We’ve seen plenty of occasions where the science of embryology has been dragged into the creationism-evolution fight, usually relating to Haeckel’s infamous drawings. This topic of debate has tended to stay within the animal kingdom, but a recent paper in Nature gives an opportunity for Jeffrey Tomkins to expand it’s scope into the realm of botany. He writes: Plant Embryo Development Supports Creation. That seems to be a bit of a stretch.
Embryology confuses me, I must admit, but from what I can tell the point of the paper is to report that plants follow a “developmental hourglass” that has previously been observed in animals. They explain:
Animal and plant development starts with a constituting phase called embryogenesis, which evolved independently in both lineages. Comparative anatomy of vertebrate development—based on the Meckel-Serrès law and von Baer’s laws of embryology from the early nineteenth century—shows that embryos from various taxa appear different in early stages, converge to a similar form during mid-embryogenesis, and again diverge in later stages. This morphogenetic series is known as the embryonic ‘hourglass’, and its bottleneck of high conservation in mid-embryogenesis is referred to as the phylotypic stage.
This is a little different to the straw man that Tomkins portrays when discussing the evolutionary take on the results. But we’re getting ahead of ourselves. Tomkins opens with the following:
A recent paper that was published in the journal Nature uniquely illustrates the Creator’s hand in plant development. This research clearly shows how suites of protein-coding genes are turned on and off during embryogenesis—the process of generating a plant embryo or seed. The genes are unique to that specific kind of organism and follow an expertly designed progression of gene expression that roundly refutes evolutionary presuppositions.
While this intro would suggest that he is merely making a complexity = design argument, I’ve already established for you that he isn’t. Before we get to it, however, he lays out his own definitions of some terms:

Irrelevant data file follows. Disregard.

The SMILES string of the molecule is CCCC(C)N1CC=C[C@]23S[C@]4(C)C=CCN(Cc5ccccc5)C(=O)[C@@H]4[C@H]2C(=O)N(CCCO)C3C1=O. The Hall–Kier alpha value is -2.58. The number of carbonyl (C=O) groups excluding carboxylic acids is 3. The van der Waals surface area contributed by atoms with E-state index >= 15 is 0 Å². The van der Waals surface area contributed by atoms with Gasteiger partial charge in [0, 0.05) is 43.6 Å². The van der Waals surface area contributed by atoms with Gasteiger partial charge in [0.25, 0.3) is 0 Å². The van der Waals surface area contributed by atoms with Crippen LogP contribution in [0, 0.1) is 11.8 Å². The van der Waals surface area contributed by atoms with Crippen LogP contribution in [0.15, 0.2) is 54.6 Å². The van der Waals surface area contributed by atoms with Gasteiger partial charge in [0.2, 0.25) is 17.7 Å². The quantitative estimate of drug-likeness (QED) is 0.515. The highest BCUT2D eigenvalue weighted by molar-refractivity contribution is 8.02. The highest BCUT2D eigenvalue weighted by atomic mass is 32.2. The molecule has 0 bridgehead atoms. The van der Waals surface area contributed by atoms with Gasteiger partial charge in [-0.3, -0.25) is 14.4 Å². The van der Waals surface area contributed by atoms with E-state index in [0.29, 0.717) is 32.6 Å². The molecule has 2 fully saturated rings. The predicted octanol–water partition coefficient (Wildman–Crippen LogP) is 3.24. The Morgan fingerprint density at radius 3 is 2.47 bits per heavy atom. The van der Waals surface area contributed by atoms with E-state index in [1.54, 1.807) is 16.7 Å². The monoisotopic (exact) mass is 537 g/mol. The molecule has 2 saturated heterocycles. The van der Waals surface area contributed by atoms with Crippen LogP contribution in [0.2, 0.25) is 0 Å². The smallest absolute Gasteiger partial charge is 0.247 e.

In the mind of an evolutionist, genes with similar DNA sequences across diverse types of organisms are called “highly conserved” and are thought to be ancient (derived from distant ancestors). In light of intelligent design principles, similar genes across diverse organisms serve as basic engineered units working in common core biochemical functions.
Further, evolutionists refer to genes that are very different between organisms as more “highly evolved” or “recently derived.” In a creation-based model, these genes are likely to represent the genetic uniqueness that God chose to characterize each created kind.
All you really need to know is that some genes are older than others, and that a) these genes are also the ones that appear in more organisms and b) creationists vehemently disagree about the ‘older’ part.
For this study, geneticists experimented on a small mustard-like plant that has been widely used in research. They examined two classes of protein-coding genes—”ancient” and “recent” (otherwise known as “core” and “unique”)—and tracked their levels of expression across the different stages of plant embryo development.
In a traditional Darwinian scenario, one would expect the “ancient genes” to predominate early in development and then generally faze to more evolutionarily advanced “young” genes. However, in this study, the “ancient genes” exhibited a fairly constant expression across the stages of development.
Here’s the straw man: Tomkins’ “traditional Darwinian scenario” seems to be his own, possibly Haeckel-inspired invention. The authors of the paper certainly didn’t think that, and he simply asserts it and expects us to agree.
In contrast, the “young genes” showed a burst of expression at the beginning of embryogenesis, right when the embryos should have reflected their most ancient evolutionary beginnings. They then slowed down towards the middle and dramatically increased again towards the end. The data indicated that the “young” (unique) genes, in particular, precisely specified each developmental stage in strong support of the creation model.
Now, how does that “support the creation model”? The “it’s complicated” argument seems to be back again, but I think his real point is to argue that God effectively starts with a template of base genes, which are then made to create diverse organisms by addition of other genes. That still doesn’t explain the observed hourglass however. The beginning and end are the places where it is easiest to incrementally modify the development process. God doesn’t have to worry about difficulty, however.
Skipping to the conclusion:
These unique discoveries refute evolutionary origins and strongly support creation. Plants and animals deploy just the right genes in just the right amounts and at just the right times, as though they were created after their kinds to develop according to their unique genetic blueprints.
That’s a pretty textbook creationist misinterpretation of a study there. I’ll leave the specific problems with this paragraph as an exercise to the reader.